I am developing a database for an analysis job that requires parsing terabytes of information into a database. My job is to create and populate a database and using it to answer analyst's questions. In the course of such questions, we identify deficiencies in the way that the data is being represented in the database. I then have to alter the database structure, which often involves re-parsing and re-reading everything into the database.
The parsing is time consuming, but straightforward to parallelize; since I got a 48-node cluster it doesn't take very long any more. However, I started the project using MariaDB (frankly, no one knew the data-sets would get so big). The big time holdup is now writing into the database: billions of writes every time I modify the database taking over 24-hours with 2 months of collected data. Since we will be gathering data for many more months and years, I can see where the write requirements will soon become prohibitive.
I have to make recommendations about how/if we will expand the database in the future. However, I know next to nothing about distributed databasing. I would like to know: will switching to a distributed database be expected to decrease the write time by increasing the number of nodes to which I can write.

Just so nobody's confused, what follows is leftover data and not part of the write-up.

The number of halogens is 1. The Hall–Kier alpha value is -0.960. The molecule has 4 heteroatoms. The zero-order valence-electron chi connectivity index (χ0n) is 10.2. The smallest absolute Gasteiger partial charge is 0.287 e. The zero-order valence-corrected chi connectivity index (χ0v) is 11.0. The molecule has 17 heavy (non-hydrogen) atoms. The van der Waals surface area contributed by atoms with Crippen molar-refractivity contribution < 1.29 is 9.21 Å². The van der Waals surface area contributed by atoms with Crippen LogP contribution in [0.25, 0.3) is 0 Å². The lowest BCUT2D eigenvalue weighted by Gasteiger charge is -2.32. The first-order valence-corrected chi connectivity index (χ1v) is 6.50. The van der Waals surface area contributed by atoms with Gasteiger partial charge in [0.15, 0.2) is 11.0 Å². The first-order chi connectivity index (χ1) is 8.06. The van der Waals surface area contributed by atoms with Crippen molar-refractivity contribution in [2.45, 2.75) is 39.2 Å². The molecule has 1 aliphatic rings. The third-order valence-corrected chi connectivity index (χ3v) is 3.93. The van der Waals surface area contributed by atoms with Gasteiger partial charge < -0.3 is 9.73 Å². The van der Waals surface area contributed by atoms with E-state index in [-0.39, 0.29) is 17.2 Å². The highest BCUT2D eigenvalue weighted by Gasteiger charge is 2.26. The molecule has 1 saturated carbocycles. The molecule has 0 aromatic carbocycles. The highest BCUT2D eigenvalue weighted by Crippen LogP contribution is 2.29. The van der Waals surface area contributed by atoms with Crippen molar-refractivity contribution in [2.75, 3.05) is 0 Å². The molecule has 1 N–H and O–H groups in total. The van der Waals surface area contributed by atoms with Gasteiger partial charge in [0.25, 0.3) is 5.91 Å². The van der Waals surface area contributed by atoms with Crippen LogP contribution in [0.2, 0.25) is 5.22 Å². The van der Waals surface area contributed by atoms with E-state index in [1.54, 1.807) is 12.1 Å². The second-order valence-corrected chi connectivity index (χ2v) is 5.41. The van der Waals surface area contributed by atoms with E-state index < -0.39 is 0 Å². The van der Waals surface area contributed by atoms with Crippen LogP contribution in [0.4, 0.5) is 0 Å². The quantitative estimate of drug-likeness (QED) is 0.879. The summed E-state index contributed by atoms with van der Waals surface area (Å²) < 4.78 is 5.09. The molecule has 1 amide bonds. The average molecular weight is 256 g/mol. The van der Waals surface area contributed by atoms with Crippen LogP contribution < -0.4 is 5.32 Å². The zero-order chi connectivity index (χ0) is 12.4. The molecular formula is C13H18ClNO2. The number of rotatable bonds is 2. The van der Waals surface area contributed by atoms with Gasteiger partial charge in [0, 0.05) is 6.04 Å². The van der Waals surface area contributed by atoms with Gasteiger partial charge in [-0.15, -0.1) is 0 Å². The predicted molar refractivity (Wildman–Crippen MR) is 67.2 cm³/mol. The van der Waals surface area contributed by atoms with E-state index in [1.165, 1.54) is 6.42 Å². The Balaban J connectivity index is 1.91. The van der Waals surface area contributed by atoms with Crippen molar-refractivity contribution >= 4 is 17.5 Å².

Regarding the data itself, it is designed with an indexed master table (~10^7 rows as of now) and several un-indexed subsidiary tables designed to be joined with the master (~10^9 rows), if that is relevant.
Just so you know, because the database supports strategic analysis and report generation, and not real time information, there is not as much incentive to speed up database read times. Leaving the data un-indexed and accepting long join times is just fine; report generation runs overnight. But the long time for database re-building is starting to chew up whole work days, which is not as fine.